Studio: Dreyfus Jazz/Koch Entertainment
Video: 4:3 fullscreen color
Audio: Says 2.0 stereo but is really mono
Extras: Backstage in Vienna video, Interview with Bireli, Informal solos by Bireli, “Live in Montreux l981” – 3 tunes played by 13-year-old Bireli
Length: 3 hours 55 minutes!
Never mind that the audio is just mono – it’s not bad – and any Django fan like myself will wig out over this nearly four-hour immersion in the best of today’s gypsy jazz! I believe Vienne is the French town where is held the annual gypsy jazz guitar festival in honor of the great Django Reinhardt; there’s no notes with the DVD about this however.
Bireli is himself a Sinti gypsy and was known as “the infant Django” after his amazing debut at the Montreux Jazz Festival in l981, which is preserved in an excellent-quality video as a bonus on this DVD. When he is introduced you can hear some booing in the audience – they probably heard it was to be a 13-year-old guitarist. Well, once he started hesitatingly playing there was no more booing! His style was astonisingly similar to Django’s. One of the three selections he plays was his original tune for Montreux and he closed with Django’s rousing gypsy jazz counterpart ot Honegger’s “Pacific 231” – “Mystery Pacific.” Lagrene has recorded several sucessful albums by age 15. In the 80s he turned to fusion jazz but in the 90s returned to gypsy jazz, infusing it with a new more modern sound. He has lately been performing and recording with his band Gypsy Project, which consists of two other guitarists, a bassist and violinist Florin Niculescu.
This group performs onstage for the first 13 selections of the lengthy concert. Then a whole bunch of nine other guitarist take to the stage and we have a guitar band, plus violinist Martin Weiss and famed jazz accordionist Richard Galliano, who plays a button accordion. Sylvain Luc is one of the guitarists with whose work I was acquainted. Another is named David Reinhardt, but no details are given on his connection with Django. This grouping in various guises does 29 more tunes, including some for just a solo guitarist or a guitar duo. Some of my favorite solos were by Galliano, who adds a new sound to gypsy jazz that wasn’t heard in Django’s day. There are a couple tunes at the end where all the players have completely left the stage but the appreciative audience keeps applauding until they finally return for some more. Mixed in with the Django standards are new tunes such as Made in France, Waltz for Nicky and Vienne Song.There were two video screens on each side of the large stage. The outdoor concert began while the sun was still up and evening comes on during it. The length and rapt attention of the audience made me think of hours-long East Indian raga concerts. When nearly all dozen guitarists are playing at once the effect is truly thrilling, even with the limited mono sound. This is one jazz festival I would love to attend.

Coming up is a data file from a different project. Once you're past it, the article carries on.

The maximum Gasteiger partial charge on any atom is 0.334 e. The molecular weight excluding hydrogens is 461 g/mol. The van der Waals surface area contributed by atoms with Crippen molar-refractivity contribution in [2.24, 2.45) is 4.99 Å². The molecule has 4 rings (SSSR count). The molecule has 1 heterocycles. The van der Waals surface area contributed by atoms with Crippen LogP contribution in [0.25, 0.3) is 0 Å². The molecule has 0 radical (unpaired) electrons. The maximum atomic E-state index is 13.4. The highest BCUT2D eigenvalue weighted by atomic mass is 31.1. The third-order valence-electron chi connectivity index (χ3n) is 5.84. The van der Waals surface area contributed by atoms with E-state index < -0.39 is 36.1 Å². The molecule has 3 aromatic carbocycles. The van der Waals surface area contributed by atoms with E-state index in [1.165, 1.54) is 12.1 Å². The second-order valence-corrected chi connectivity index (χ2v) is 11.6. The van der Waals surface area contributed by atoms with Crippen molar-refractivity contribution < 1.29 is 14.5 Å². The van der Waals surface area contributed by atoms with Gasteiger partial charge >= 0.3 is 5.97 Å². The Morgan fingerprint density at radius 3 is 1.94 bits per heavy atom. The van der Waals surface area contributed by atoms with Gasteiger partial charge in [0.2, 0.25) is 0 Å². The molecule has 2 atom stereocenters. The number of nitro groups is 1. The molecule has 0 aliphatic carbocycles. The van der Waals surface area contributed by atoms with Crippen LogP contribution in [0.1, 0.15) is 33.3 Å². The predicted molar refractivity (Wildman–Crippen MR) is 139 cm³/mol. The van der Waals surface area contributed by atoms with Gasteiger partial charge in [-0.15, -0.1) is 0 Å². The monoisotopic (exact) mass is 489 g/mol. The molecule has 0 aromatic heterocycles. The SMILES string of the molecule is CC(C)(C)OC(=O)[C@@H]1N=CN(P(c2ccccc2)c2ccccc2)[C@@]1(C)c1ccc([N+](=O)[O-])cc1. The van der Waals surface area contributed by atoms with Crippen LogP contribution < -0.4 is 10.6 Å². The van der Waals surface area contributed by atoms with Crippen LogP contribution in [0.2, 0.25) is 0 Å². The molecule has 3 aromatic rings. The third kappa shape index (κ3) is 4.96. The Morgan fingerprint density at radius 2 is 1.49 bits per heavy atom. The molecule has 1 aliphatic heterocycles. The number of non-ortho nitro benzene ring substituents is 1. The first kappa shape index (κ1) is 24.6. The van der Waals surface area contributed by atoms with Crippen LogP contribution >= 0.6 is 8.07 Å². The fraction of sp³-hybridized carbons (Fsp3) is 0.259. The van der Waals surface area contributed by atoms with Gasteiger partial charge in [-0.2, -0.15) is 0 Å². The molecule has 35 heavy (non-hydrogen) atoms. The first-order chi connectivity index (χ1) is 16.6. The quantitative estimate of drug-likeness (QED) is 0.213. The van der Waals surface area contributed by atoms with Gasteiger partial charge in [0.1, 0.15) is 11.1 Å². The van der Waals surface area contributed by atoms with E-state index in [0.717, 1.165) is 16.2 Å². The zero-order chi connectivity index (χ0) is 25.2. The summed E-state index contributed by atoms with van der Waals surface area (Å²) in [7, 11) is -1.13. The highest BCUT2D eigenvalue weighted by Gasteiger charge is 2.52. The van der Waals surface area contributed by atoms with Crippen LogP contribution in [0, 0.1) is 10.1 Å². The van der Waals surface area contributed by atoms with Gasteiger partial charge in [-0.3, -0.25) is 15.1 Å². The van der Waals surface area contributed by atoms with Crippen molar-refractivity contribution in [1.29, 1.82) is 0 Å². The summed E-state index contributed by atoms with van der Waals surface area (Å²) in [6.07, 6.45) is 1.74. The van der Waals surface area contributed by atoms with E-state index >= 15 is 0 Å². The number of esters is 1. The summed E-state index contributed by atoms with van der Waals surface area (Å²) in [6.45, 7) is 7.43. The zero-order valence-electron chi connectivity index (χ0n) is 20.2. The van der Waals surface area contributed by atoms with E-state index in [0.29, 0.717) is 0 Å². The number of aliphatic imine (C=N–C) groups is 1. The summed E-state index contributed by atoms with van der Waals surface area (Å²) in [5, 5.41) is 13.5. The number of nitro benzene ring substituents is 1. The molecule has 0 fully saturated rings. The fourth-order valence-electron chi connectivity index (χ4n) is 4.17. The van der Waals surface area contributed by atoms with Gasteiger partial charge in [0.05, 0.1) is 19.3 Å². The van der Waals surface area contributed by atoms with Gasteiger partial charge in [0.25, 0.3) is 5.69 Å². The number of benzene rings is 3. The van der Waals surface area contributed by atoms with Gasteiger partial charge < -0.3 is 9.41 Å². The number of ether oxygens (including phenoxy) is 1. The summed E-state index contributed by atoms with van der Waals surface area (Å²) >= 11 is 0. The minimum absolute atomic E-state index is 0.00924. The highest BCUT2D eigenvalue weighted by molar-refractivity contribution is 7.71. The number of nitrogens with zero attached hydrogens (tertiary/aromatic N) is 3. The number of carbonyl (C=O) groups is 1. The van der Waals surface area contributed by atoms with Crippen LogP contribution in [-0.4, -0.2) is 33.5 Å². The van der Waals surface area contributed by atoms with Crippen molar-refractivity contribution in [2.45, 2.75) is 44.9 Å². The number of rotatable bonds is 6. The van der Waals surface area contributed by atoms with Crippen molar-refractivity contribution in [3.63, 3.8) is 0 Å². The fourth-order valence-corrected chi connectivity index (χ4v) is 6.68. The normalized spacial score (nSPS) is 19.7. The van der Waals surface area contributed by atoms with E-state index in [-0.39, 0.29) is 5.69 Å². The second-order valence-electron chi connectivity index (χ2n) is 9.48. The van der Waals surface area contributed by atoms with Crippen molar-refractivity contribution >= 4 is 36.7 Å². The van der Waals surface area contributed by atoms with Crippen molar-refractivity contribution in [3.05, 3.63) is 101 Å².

Tracks – Whew!: Coquette, Blues Clair, Embraceable You, Troublant Bolero, What Is This Thing Called Love, When Day is Done, Djangology, Si Tu Savais, Festival 48, Flobi, Sweet Georgia Brown, Viper’s Dream, Belleville, My One and Only Love, Dinah, I’ll See You in my Dreams, Made in France, Nuages, Tears, Waltz for Nicky, J’Attendrai, Them There Eyes, There Will never Be Another You, Les Yeux Noirs, I Can’t Give You Anythying But Love, Vienne Song, I’ve Found a New Baby, Night and Day, Swing Gitan, Daphne, Donna Lee, Minor Swing.
– John Henry
Jan Akkerman (2003)
Studio: Alpha Centauri Entertainment
Video: 1.33:1 Full Frame, 1.85:1 Letterboxed
Audio: DTS 5.1, DD 5.1, DD 2.0
Extras: Interview (35 min)
Length: 78 minutes
Jan Akkerman has a 50-year career with the guitar and has played with notables like Charlie Byrd, BB King, and even Ice-T! He’s been playing since he was 5 years old and also plays keyboards and saxophone. The insert in the DVD case charts his history from playing with local bands in Amsterdam to his playing with studio bands on to his work with the band “Focus.” In 1976 he left the band and teamed up with a few musicians to record “Eli”—a different direction for Jan. He did more solo work and performed around Europe. By the early 80s he was drifting towards blues and getting heavier into rock ’n’ roll. He hadn’t released a worldwide album since 1979 and in 1990, after a stint at the Night of the Guitar project he released a new record. He was asked to go on tour with Sting, but he turned it down. Instead, he began performing with the Charlie Byrd Trio in 1991 and 1992. Throughout the 90s he played with a wide variety of artists and in 2000 he played with the Rosenberg trio—an important association that eventually brought him back to the acoustic guitar.